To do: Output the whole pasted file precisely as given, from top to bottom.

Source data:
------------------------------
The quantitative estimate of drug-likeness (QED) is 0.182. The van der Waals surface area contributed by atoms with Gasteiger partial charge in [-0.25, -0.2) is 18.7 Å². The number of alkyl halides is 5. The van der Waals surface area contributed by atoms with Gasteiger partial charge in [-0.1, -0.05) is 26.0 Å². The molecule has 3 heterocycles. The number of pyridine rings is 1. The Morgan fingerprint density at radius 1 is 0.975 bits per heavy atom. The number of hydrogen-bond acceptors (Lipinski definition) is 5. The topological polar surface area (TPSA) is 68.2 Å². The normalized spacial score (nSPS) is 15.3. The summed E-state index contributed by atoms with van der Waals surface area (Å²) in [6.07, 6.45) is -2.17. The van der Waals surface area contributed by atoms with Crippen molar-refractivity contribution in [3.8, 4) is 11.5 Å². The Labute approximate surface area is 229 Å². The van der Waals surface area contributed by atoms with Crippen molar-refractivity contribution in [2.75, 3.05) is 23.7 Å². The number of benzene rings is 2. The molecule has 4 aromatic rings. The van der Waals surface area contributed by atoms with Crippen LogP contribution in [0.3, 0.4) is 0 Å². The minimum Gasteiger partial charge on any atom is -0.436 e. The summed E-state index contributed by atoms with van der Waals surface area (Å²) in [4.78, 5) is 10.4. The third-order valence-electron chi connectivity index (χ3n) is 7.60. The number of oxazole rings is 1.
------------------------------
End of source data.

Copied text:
The quantitative estimate of drug-likeness (QED) is 0.182. The van der Waals surface area contributed by atoms with Gasteiger partial charge in [-0.25, -0.2) is 18.7 Å². The number of alkyl halides is 5. The van der Waals surface area contributed by atoms with Gasteiger partial charge in [-0.1, -0.05) is 26.0 Å². The molecule has 3 heterocycles. The number of pyridine rings is 1. The Morgan fingerprint density at radius 1 is 0.975 bits per heavy atom. The number of hydrogen-bond acceptors (Lipinski definition) is 5. The topological polar surface area (TPSA) is 68.2 Å². The normalized spacial score (nSPS) is 15.3. The summed E-state index contributed by atoms with van der Waals surface area (Å²) in [6.07, 6.45) is -2.17. The van der Waals surface area contributed by atoms with Crippen molar-refractivity contribution in [3.8, 4) is 11.5 Å². The Labute approximate surface area is 229 Å². The van der Waals surface area contributed by atoms with Crippen molar-refractivity contribution in [2.75, 3.05) is 23.7 Å². The number of benzene rings is 2. The molecule has 4 aromatic rings. The van der Waals surface area contributed by atoms with Crippen LogP contribution in [0.3, 0.4) is 0 Å². The minimum Gasteiger partial charge on any atom is -0.436 e. The summed E-state index contributed by atoms with van der Waals surface area (Å²) in [4.78, 5) is 10.4. The third-order valence-electron chi connectivity index (χ3n) is 7.60. The number of oxazole rings is 1.